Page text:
left parenthesis, minus, start fraction, 1, divided by, 3, end fraction, comma, infinity, right parenthesisx, equals, 0g, prime, left parenthesis, 0, right parenthesis, equals, 1, is greater than, 0g is increasing \nearrow
Let's imagine ourselves walking on the graph of g, starting all the way to the left (from minus, infinity) and going all the way to the right (until plus, infinity).
We will start by going down and down until we reach x, equals, minus, start fraction, 1, divided by, 3, end fraction. Then, we will be forever going up. So g has an absolute minimum point at x, equals, minus, start fraction, 1, divided by, 3, end fraction. The function doesn't have an absolute maximum value.
Problem 1
• Current
g, left parenthesis, x, right parenthesis, equals, start fraction, natural log, left parenthesis, x, right parenthesis, divided by, x, end fraction
What is the absolute maximum value of g ?

Want to try more problems like this? Check out this exercise.

## Want to join the conversation?

• Please, tell me What is the meaning of before and after in the above table and also whats the meaning of that table... Please Help me!
(1 vote)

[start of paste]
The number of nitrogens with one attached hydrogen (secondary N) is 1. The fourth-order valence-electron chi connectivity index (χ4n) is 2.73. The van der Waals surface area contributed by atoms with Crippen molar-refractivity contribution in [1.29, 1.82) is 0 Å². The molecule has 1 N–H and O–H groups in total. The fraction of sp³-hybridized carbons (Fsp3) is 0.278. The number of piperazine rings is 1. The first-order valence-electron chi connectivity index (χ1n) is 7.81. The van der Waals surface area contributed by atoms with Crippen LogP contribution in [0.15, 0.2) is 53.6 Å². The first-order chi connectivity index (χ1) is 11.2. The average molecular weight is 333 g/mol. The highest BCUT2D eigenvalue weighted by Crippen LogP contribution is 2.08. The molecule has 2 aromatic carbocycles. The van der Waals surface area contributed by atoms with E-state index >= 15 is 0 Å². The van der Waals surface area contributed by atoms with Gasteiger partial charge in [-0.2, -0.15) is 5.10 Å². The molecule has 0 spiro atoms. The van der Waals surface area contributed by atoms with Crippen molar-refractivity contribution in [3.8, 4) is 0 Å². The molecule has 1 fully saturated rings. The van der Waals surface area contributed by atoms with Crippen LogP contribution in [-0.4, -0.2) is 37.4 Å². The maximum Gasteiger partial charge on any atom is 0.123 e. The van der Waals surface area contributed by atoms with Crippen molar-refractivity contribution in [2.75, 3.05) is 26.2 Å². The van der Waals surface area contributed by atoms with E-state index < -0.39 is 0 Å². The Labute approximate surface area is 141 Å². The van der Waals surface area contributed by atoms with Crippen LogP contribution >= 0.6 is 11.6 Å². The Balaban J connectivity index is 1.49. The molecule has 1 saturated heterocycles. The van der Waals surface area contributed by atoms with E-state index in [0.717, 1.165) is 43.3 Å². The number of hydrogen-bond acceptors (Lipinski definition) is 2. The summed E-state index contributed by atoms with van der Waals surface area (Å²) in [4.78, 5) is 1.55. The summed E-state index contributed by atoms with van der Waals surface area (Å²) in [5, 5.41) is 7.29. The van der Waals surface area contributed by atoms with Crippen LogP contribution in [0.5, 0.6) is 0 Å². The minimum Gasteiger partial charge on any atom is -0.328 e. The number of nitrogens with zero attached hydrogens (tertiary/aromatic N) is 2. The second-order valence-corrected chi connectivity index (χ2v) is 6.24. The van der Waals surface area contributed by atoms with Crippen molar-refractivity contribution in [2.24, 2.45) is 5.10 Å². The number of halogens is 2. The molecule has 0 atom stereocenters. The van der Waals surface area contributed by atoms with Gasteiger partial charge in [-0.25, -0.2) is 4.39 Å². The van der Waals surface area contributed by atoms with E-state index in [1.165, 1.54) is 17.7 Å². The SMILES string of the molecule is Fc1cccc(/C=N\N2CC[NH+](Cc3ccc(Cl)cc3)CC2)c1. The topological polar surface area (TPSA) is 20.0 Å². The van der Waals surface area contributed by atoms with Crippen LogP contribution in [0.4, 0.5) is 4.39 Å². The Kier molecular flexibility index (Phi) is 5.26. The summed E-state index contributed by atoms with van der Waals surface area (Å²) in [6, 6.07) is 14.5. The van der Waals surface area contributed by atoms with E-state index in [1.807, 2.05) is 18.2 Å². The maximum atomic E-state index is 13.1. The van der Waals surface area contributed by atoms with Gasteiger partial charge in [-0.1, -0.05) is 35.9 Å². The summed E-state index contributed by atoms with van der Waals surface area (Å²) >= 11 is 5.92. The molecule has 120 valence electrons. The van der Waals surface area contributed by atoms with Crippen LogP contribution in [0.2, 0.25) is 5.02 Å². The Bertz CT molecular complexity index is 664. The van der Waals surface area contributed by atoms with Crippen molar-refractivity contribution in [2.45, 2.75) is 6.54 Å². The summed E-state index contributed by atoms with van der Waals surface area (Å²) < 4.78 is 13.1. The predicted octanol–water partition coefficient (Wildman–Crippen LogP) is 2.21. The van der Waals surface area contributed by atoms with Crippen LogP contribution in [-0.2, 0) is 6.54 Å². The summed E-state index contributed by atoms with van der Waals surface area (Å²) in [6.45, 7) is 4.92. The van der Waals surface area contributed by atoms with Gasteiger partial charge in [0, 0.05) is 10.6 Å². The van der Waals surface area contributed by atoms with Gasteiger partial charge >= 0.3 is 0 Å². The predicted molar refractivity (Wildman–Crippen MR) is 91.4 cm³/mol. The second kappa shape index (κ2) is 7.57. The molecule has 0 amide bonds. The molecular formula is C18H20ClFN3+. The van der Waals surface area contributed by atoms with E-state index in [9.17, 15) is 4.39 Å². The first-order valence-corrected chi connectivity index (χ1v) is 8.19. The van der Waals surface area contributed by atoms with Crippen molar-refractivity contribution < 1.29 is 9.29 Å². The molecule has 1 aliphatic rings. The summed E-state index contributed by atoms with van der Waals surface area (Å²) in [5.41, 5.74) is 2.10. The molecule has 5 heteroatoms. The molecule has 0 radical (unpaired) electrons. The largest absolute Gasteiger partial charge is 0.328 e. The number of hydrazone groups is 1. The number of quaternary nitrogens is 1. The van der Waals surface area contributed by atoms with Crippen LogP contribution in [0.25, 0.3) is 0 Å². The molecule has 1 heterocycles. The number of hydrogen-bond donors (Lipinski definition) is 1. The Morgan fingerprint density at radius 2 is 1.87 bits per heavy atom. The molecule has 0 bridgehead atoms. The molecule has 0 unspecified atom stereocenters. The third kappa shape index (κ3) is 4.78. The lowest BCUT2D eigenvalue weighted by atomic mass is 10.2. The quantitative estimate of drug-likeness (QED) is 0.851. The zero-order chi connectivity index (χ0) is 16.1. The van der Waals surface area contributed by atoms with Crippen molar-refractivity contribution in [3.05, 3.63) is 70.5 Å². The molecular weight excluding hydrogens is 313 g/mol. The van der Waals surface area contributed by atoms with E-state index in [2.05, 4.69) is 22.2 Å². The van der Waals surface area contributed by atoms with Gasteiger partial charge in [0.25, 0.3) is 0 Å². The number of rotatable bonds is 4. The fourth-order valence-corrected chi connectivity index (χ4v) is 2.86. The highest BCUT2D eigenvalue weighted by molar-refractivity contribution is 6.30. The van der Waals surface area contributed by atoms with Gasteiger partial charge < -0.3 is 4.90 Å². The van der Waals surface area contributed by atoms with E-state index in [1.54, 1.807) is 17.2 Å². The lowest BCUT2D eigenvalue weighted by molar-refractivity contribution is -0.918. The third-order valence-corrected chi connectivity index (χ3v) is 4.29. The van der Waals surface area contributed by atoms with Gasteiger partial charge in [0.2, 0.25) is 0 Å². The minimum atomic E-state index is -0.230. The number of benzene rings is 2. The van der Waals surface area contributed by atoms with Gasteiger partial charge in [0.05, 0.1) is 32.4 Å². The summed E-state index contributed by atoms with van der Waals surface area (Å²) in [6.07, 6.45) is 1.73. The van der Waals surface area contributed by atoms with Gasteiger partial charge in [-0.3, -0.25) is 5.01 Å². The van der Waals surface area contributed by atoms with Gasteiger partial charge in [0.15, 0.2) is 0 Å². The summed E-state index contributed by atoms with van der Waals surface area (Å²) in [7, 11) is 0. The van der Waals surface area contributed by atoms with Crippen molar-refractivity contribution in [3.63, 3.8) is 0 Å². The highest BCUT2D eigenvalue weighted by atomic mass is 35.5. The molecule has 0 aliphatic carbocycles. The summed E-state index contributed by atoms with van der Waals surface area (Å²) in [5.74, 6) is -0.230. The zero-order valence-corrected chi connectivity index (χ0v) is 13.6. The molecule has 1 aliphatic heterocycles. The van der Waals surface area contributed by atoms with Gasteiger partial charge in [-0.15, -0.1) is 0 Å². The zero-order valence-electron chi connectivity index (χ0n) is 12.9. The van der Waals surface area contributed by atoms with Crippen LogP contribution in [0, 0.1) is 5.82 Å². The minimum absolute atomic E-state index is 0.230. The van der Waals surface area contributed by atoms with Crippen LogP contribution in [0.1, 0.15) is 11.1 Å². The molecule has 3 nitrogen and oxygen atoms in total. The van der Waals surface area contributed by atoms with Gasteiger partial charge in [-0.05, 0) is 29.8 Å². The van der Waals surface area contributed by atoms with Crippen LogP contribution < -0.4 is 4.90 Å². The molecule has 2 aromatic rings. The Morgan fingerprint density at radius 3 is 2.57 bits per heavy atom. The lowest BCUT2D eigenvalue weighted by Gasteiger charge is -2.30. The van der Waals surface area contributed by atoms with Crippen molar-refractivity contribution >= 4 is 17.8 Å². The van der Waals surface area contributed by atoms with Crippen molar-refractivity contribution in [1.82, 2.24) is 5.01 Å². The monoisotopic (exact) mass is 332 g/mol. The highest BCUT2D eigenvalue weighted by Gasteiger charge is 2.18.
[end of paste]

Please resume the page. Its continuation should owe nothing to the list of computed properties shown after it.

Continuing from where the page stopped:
• The "before" simply refers to whether the function is increasing or decreasing BEFORE the x-value in question (e.g. -3). The "after" refers to whether the function is increasing or decreasing AFTER the x-value in question. The places where you see a dash (or what looks like a minus sign) are where it doesn't matter because the x-value is an endpoint (e.g. for -3 and +3, since these are the endpoints, what happens before -3 and what happens after +3 are irrelevant).
• Does x^3 - 3x^2 + 12 have a global maximum? For my sign chart, it shows that the function continues to increase as x approaches positive and negative infinity. How do I determine if there are global extrema based on the sign chart?
(1 vote)
• If the function continues to increase as x → +∞ (or -∞) then there can never be a maximum value and therefore no global maximum.

This is definitely true for x³ - 3x² + 12 and I believe will be true for any single variable polynomial with an odd degree ... in fact I don't think any such polynomial could ever have any global extrema (maximum or minimum) ...
• Why is this function defined for x=0?